ST. PETERSBURG — For more years than he would care to recall, this has been a day of heartache for Dan Johnson. A new season would arrive, and he would inevitably depart.
Maybe there was a time, some years ago, when Johnson assumed his place in the majors was relatively safe, but that moment passed more quickly than he could have imagined.
He has been sent to Sacramento and to Durham. He has started a season on the disabled list and on the bench. In search of a fatter paycheck, he once spent an opening day on the other side of the globe playing for the Yokohama BayStars.
So do not discount what Friday night's first pitch will mean to a 31-year-old first baseman whose opening-day resume in the big leagues begins and ends with one at-bat.
Because now, in 2011, Dan Johnson has a new lease on his baseball life. After all his starts and stops, he is the new first baseman for the defending AL East champions.
"It was a long journey," Johnson said Wednesday afternoon at Tropicana Field. "It was a lot of trying times, I'm not going to lie.
"Some things happened when I was a younger player that I didn't understand then like I would today. It just kind of slipped through my fingers, and it was hard for me to swallow. It was like, 'How did I let that go?' "
Some of it was circumstance. Some of it was performance. Some of it was just a stink load of poor luck.
At this point, the details are unimportant. The larger issue is that Johnson refused to yield, and the Rays have found reason to place a great deal of faith in a guy who has persevered.
"It's tough. It's tough," said manager Joe Maddon. "I do appreciate the perseverance. The mind-set. You really have to have that reality check at some point and stick your ego in the back pocket.
"I am impressed with that and how far he's come and what he's done to get back here."
Essentially, Johnson has survived being waived in Oakland a couple of weeks into the 2008 season, a year at Triple-A Durham, a year in Japan and a return to Durham in 2010.
Granted, he is not a stranger to Tampa Bay. Johnson was called up from Triple A late in '08 and hit one of the most dramatic home runs in franchise history with first place in the AL East on the line in the ninth inning at Boston's Fenway Park.
Two years later he got another callup from Durham and delivered a handful of game-winning hits on the way to another division title last season.
Yet, for all the heroics, the truth is Johnson is several years removed from being an everyday player in the big leagues. He crushed the ball in Triple A, he hit a couple dozen homers in Japan, but he has a total of 22 hits in the majors in the past three years.
That's not much of a track record for a guy at the most offensive-minded position on the field. Still, the Rays have had success with this kind of player.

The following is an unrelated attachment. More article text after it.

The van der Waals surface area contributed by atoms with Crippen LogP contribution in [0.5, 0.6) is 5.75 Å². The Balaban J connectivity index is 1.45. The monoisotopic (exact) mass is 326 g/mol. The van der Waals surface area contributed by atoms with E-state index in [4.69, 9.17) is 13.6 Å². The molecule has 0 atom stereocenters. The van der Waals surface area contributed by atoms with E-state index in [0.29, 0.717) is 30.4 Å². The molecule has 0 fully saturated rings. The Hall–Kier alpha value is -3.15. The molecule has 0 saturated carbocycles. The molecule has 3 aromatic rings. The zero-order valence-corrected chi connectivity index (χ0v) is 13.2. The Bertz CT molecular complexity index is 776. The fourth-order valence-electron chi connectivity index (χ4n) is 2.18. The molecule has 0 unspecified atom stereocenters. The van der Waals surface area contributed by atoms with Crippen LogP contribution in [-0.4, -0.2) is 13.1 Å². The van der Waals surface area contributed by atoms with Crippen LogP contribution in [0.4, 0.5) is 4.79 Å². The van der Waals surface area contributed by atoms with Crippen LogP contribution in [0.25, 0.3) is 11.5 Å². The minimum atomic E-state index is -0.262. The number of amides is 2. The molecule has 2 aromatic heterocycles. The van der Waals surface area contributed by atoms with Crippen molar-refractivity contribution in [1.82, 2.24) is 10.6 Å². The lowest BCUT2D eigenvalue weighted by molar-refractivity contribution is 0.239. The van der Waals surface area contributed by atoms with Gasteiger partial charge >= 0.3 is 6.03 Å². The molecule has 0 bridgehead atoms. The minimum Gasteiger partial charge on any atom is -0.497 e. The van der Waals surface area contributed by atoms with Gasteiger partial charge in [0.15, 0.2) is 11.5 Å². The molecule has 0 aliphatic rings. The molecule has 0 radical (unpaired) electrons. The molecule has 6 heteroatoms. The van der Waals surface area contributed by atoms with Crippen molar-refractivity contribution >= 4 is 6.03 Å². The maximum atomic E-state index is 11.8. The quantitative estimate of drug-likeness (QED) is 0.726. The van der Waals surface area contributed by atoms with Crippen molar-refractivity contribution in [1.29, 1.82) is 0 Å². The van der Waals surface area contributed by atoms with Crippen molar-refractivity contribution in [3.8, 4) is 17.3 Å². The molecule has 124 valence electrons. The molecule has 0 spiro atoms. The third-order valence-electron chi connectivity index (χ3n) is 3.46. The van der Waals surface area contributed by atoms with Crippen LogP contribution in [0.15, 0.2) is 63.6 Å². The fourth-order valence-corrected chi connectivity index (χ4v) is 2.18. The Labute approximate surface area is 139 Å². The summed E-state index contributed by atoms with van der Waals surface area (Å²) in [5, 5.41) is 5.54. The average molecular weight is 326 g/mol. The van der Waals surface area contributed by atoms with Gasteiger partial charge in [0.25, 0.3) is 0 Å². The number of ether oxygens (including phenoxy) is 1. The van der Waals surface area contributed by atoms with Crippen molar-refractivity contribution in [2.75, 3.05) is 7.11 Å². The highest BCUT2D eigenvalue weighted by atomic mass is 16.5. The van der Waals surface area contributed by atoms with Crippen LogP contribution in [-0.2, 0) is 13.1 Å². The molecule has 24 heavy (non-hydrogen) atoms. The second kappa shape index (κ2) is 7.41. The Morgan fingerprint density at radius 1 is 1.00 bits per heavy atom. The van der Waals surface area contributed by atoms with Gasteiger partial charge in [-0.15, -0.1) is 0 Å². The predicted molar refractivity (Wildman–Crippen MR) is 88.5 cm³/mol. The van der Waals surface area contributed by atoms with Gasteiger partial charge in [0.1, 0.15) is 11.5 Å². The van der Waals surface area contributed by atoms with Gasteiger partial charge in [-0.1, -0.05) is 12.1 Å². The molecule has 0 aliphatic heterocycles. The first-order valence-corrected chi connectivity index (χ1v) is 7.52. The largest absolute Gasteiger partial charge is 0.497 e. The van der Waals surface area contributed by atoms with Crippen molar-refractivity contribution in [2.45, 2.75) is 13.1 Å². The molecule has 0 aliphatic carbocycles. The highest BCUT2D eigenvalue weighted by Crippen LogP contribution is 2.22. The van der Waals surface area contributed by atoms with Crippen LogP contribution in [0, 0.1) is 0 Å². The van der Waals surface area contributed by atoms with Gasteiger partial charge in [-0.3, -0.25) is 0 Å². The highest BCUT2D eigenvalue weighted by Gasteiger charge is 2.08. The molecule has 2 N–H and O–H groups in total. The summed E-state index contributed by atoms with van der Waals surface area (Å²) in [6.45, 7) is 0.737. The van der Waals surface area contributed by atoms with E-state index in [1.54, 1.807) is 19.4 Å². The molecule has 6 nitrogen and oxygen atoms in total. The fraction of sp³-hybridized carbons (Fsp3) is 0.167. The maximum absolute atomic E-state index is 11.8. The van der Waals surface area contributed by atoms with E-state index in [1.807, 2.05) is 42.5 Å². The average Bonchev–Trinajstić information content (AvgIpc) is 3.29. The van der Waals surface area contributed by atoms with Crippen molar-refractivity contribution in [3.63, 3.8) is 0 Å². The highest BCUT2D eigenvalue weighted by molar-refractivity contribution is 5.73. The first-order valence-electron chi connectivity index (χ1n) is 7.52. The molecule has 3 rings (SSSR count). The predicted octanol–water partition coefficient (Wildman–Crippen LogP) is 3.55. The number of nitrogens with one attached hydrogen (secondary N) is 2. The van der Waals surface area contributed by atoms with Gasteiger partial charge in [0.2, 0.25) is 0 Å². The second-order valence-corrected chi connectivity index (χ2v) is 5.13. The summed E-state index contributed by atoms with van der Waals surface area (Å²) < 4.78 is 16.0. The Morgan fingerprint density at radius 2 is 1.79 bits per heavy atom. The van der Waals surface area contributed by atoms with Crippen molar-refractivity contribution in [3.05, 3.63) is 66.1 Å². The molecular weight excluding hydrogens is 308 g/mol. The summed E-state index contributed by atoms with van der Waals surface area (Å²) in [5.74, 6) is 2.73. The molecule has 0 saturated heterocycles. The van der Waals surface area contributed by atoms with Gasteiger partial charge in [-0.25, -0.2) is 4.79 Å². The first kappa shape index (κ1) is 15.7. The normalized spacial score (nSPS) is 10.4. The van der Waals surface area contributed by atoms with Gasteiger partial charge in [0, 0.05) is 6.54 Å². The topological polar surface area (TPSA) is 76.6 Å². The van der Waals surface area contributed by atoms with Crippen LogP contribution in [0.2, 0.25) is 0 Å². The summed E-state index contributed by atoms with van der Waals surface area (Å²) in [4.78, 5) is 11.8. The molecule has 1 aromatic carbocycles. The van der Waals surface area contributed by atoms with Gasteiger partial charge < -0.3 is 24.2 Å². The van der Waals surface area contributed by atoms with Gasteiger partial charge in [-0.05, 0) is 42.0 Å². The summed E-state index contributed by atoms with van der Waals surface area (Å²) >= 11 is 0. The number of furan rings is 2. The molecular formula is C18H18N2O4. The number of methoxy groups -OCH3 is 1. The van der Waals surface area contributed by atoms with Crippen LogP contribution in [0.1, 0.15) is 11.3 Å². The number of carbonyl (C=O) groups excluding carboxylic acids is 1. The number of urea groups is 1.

In 2007 Tampa Bay gave Carlos Peña a chance at first base after he had spent the previous 13 months bouncing among four organizations. Over the next four seasons, Peña became the franchise's all-time home run leader.
What the Rays see in Johnson is the same thing they saw in Peña: a player with good power potential and a discerning eye at the plate. Johnson will not likely hit for a high average, and he will probably be in the neighborhood of 100 strikeouts, but that should be offset by 25 or so homers and close to 100 walks.
"He's a very similar hitter to Carlos, he really is," Maddon said.
The expectations for defense are not as promising, and Johnson is well aware of that. That's why he spent the winter working on his agility in a gym/batting cage he built at his Minnesota home. His weight is down from 230 at the start of last season to around 205.
He may never convince anyone that he can be as slick around the base as Peña, but Johnson does not want to be considered a liability in the field, either.
"I don't want to be the guy they just throw out there because he has a bat," Johnson said. "I want people to think, 'This is our first baseman. We know what he's going to do.' "
Johnson has been through the disappointment of losing a job he thought was firmly in his grip. Back then, he was in his mid 20s and working to adjust to big-league pitching and a home ballpark that did not reward a hitter going the opposite way.
It has been six years since he arrived in Oakland as one of the top prospects in an organization that also had Nick Swisher and Nelson Cruz in its minor-league system.
And a guy who logged more than 300 games in the majors from 2005-07 was limited to 51 from 2008-10.
"Most guys never get this opportunity, and it's in front of me again," Johnson said. "I'm really going to make the most of it this time. I'm not going to let it go."